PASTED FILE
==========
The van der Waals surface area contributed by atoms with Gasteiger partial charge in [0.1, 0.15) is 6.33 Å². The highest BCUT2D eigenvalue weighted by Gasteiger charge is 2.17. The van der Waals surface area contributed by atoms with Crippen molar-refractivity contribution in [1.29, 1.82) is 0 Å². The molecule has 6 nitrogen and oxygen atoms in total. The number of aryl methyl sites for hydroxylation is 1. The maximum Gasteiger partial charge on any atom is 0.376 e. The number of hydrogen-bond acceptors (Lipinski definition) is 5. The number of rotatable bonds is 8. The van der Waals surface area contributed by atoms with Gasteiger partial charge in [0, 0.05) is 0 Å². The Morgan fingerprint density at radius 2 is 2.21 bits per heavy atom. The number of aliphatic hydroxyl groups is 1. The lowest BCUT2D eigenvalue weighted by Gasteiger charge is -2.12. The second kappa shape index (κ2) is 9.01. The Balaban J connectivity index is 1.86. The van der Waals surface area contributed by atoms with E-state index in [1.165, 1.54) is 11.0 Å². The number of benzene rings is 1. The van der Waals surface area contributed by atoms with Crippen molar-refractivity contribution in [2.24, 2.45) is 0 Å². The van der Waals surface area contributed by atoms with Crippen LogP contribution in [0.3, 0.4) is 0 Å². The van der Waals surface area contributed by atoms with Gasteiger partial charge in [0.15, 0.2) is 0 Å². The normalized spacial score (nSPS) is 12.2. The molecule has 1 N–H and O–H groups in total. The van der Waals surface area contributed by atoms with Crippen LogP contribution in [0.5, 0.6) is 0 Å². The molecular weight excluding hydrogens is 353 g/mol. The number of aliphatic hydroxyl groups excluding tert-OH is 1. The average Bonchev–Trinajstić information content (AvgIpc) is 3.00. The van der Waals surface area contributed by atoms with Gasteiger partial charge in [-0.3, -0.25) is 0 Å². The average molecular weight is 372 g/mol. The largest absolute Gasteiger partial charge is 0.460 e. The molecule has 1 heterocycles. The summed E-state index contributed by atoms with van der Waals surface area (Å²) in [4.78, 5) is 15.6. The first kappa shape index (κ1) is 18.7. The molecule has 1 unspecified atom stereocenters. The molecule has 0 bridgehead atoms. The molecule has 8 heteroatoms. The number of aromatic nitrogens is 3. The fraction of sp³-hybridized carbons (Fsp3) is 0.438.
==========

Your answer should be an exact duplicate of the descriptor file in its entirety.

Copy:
The van der Waals surface area contributed by atoms with Gasteiger partial charge in [0.1, 0.15) is 6.33 Å². The highest BCUT2D eigenvalue weighted by Gasteiger charge is 2.17. The van der Waals surface area contributed by atoms with Crippen molar-refractivity contribution in [1.29, 1.82) is 0 Å². The molecule has 6 nitrogen and oxygen atoms in total. The number of aryl methyl sites for hydroxylation is 1. The maximum Gasteiger partial charge on any atom is 0.376 e. The number of hydrogen-bond acceptors (Lipinski definition) is 5. The number of rotatable bonds is 8. The van der Waals surface area contributed by atoms with Gasteiger partial charge in [0, 0.05) is 0 Å². The Morgan fingerprint density at radius 2 is 2.21 bits per heavy atom. The number of aliphatic hydroxyl groups is 1. The lowest BCUT2D eigenvalue weighted by Gasteiger charge is -2.12. The second kappa shape index (κ2) is 9.01. The Balaban J connectivity index is 1.86. The van der Waals surface area contributed by atoms with E-state index in [1.165, 1.54) is 11.0 Å². The number of benzene rings is 1. The van der Waals surface area contributed by atoms with Crippen molar-refractivity contribution in [2.24, 2.45) is 0 Å². The van der Waals surface area contributed by atoms with Crippen LogP contribution in [0.3, 0.4) is 0 Å². The van der Waals surface area contributed by atoms with Gasteiger partial charge in [0.15, 0.2) is 0 Å². The normalized spacial score (nSPS) is 12.2. The molecule has 1 N–H and O–H groups in total. The van der Waals surface area contributed by atoms with Crippen LogP contribution in [0.5, 0.6) is 0 Å². The molecular weight excluding hydrogens is 353 g/mol. The number of aliphatic hydroxyl groups excluding tert-OH is 1. The average Bonchev–Trinajstić information content (AvgIpc) is 3.00. The van der Waals surface area contributed by atoms with Gasteiger partial charge in [-0.3, -0.25) is 0 Å². The average molecular weight is 372 g/mol. The largest absolute Gasteiger partial charge is 0.460 e. The molecule has 1 heterocycles. The summed E-state index contributed by atoms with van der Waals surface area (Å²) in [4.78, 5) is 15.6. The first kappa shape index (κ1) is 18.7. The molecule has 1 unspecified atom stereocenters. The molecule has 0 bridgehead atoms. The molecule has 8 heteroatoms. The number of aromatic nitrogens is 3. The fraction of sp³-hybridized carbons (Fsp3) is 0.438.